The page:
Family Law Prof Blog

Editor: Margaret Ryznar
Indiana University
Robert H. McKinney School of Law

Thursday, January 14, 2010

Abel: "Keeping Families Together, Saving Money, and Other Motivations Behind New Civil Right to Counsel Laws"

Laura Abel (Brennan Center for Justice at NYU School of Law) has posted Keeping Families Together, Saving Money, and Other Motivations Behind New Civil Right to Counsel Laws, Loyola of Los Angeles Law Review (forthcoming), on SSRN.  Here is the abstract:

In 2006, the American Bar Association’s House of Delegates unanimously passed a landmark resolution, calling on states to provide a right to counsel in civil cases in which “basic human needs” are at stake. In the years leading up to the resolution’s passage, and since then, Alabama, Arkansas, Connecticut, Florida, Hawaii, Louisiana, Montana, New York and Texas have enacted laws expanding the right to counsel in civil cases.

While most of the bills concerned child welfare in some way, their approaches varied widely and included: 1) expanding an existing right to counsel in termination of parental rights cases brought by the state so that it now covers cases in which a private individual is seeking to terminate parental rights; 2) providing counsel for parents at the early stages of child abuse and neglect cases; 3) strengthening an existing right to counsel for parents in child abuse and neglect cases by taking various measures to improve the quality of representation provided; 4) requiring the state government (or a nonprofit providing foster care services for the state) to retain an attorney to file a petition to adjust the immigration status of children who appear eligible for special immigrant juvenile status, and 5) providing counsel to parents in child custody proceedings pending in the state’s trial courts of general jurisdiction.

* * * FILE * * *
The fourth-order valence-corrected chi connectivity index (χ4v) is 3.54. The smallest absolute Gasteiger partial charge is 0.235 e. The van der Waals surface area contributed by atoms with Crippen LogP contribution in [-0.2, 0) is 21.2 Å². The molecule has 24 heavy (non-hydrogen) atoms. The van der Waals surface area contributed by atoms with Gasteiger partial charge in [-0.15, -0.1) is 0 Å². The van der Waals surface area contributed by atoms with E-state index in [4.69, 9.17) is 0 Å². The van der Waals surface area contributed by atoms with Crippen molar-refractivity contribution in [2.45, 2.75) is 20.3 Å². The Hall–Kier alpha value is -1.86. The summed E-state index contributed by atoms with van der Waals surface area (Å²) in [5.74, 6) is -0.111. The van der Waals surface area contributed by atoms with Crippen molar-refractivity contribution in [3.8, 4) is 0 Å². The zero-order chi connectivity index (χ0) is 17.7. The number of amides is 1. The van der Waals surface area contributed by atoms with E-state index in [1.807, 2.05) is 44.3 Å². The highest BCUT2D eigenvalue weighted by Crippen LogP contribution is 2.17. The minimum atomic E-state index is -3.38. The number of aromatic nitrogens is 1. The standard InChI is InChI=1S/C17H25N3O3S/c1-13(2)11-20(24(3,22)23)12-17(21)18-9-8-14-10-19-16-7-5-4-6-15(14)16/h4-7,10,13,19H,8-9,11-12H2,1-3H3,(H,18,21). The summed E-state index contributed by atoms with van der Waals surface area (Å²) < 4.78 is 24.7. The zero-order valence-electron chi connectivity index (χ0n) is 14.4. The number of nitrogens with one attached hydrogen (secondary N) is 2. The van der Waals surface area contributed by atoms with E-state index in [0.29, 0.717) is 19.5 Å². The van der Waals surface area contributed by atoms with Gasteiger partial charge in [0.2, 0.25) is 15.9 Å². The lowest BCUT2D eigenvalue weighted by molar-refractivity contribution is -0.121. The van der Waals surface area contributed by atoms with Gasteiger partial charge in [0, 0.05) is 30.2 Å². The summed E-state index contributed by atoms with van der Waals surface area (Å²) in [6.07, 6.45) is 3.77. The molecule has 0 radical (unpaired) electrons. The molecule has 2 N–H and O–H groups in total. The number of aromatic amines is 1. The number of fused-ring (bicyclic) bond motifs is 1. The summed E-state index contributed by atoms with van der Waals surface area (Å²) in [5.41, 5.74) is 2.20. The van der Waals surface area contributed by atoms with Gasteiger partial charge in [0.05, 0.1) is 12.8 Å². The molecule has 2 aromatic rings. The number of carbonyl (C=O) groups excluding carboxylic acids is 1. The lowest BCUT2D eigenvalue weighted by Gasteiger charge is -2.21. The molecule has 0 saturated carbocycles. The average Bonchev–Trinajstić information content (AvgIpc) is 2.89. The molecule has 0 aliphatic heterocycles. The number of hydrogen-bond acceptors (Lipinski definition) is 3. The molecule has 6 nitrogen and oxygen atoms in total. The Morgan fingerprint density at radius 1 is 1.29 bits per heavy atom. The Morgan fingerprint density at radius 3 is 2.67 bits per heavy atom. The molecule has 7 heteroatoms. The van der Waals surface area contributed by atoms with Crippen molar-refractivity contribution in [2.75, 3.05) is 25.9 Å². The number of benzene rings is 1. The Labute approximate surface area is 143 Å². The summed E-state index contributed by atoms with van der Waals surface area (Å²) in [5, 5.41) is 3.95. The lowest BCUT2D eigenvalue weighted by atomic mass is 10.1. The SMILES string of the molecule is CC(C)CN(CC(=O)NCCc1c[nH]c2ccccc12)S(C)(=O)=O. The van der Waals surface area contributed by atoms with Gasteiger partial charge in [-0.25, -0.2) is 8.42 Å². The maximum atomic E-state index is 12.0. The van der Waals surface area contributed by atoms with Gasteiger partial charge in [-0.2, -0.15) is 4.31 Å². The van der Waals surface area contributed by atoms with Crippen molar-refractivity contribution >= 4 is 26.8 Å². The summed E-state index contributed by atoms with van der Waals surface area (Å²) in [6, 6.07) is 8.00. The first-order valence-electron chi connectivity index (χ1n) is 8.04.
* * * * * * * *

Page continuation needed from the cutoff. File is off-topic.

Although there is a growing body of law review articles regarding the civil right to counsel, until now the passage of these statutes has received little attention. Rather, most of the recent literature focuses on the potential for judicial expansion of the right. This article attempts to understand the reasons for legislative expansion of the right, and to draw some lessons for the future. Section II examines the legislature’s motivations for passing each statute. Section III explores motivations common to many of the bills, including expectations of financial savings, a desire to fix failing state child welfare bureaucracies, and notions of fundamental fairness. Most of the bills were enacted with little or no opposition. Section IV draws lessons that may prove helpful to advocates wishing to heed the ABA's call to expand further the right to counsel in civil cases.


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Appointed counsel in contested custody actions? Nice idea, but given how tight many state and local governments are on money right now I doubt that proposal will see the light of day anytime soon.

Posted by: Scott | Jan 15, 2010 8:47:26 PM

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